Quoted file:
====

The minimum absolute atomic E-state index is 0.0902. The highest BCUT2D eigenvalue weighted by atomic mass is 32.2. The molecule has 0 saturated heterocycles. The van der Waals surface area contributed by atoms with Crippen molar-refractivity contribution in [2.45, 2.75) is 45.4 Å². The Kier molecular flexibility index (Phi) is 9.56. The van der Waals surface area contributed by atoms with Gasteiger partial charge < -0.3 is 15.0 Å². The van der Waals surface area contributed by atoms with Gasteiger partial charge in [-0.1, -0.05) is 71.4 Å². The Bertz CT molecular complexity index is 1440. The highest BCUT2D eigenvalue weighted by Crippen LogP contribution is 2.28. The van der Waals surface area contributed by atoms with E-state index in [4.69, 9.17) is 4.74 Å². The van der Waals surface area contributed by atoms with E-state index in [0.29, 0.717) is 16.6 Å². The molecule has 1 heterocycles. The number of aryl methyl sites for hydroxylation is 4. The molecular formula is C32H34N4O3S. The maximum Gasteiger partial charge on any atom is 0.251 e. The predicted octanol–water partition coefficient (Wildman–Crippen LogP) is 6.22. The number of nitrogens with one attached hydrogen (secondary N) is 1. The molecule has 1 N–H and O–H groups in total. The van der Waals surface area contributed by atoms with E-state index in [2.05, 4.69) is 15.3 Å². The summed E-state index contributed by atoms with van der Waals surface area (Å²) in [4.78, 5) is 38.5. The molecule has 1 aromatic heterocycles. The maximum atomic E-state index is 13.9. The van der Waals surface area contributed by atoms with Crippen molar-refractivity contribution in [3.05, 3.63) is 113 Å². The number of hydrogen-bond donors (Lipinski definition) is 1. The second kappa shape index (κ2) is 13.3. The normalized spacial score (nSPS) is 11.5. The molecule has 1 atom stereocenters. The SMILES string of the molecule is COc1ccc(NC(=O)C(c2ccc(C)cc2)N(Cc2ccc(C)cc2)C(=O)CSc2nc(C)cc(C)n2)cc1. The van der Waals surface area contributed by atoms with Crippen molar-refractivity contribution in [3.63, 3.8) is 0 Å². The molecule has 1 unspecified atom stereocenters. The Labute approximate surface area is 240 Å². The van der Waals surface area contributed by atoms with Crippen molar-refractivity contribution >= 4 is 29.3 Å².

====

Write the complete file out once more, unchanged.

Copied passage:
The minimum absolute atomic E-state index is 0.0902. The highest BCUT2D eigenvalue weighted by atomic mass is 32.2. The molecule has 0 saturated heterocycles. The van der Waals surface area contributed by atoms with Crippen molar-refractivity contribution in [2.45, 2.75) is 45.4 Å². The Kier molecular flexibility index (Phi) is 9.56. The van der Waals surface area contributed by atoms with Gasteiger partial charge < -0.3 is 15.0 Å². The van der Waals surface area contributed by atoms with Gasteiger partial charge in [-0.1, -0.05) is 71.4 Å². The Bertz CT molecular complexity index is 1440. The highest BCUT2D eigenvalue weighted by Crippen LogP contribution is 2.28. The van der Waals surface area contributed by atoms with E-state index in [4.69, 9.17) is 4.74 Å². The van der Waals surface area contributed by atoms with E-state index in [0.29, 0.717) is 16.6 Å². The molecule has 1 heterocycles. The number of aryl methyl sites for hydroxylation is 4. The molecular formula is C32H34N4O3S. The maximum Gasteiger partial charge on any atom is 0.251 e. The predicted octanol–water partition coefficient (Wildman–Crippen LogP) is 6.22. The number of nitrogens with one attached hydrogen (secondary N) is 1. The molecule has 1 N–H and O–H groups in total. The van der Waals surface area contributed by atoms with E-state index in [2.05, 4.69) is 15.3 Å². The summed E-state index contributed by atoms with van der Waals surface area (Å²) in [4.78, 5) is 38.5. The molecule has 1 aromatic heterocycles. The maximum atomic E-state index is 13.9. The van der Waals surface area contributed by atoms with Crippen molar-refractivity contribution in [3.05, 3.63) is 113 Å². The number of hydrogen-bond donors (Lipinski definition) is 1. The second kappa shape index (κ2) is 13.3. The normalized spacial score (nSPS) is 11.5. The molecule has 1 atom stereocenters. The SMILES string of the molecule is COc1ccc(NC(=O)C(c2ccc(C)cc2)N(Cc2ccc(C)cc2)C(=O)CSc2nc(C)cc(C)n2)cc1. The van der Waals surface area contributed by atoms with Crippen molar-refractivity contribution in [3.63, 3.8) is 0 Å². The molecule has 1 unspecified atom stereocenters. The Labute approximate surface area is 240 Å². The van der Waals surface area contributed by atoms with Crippen molar-refractivity contribution >= 4 is 29.3 Å².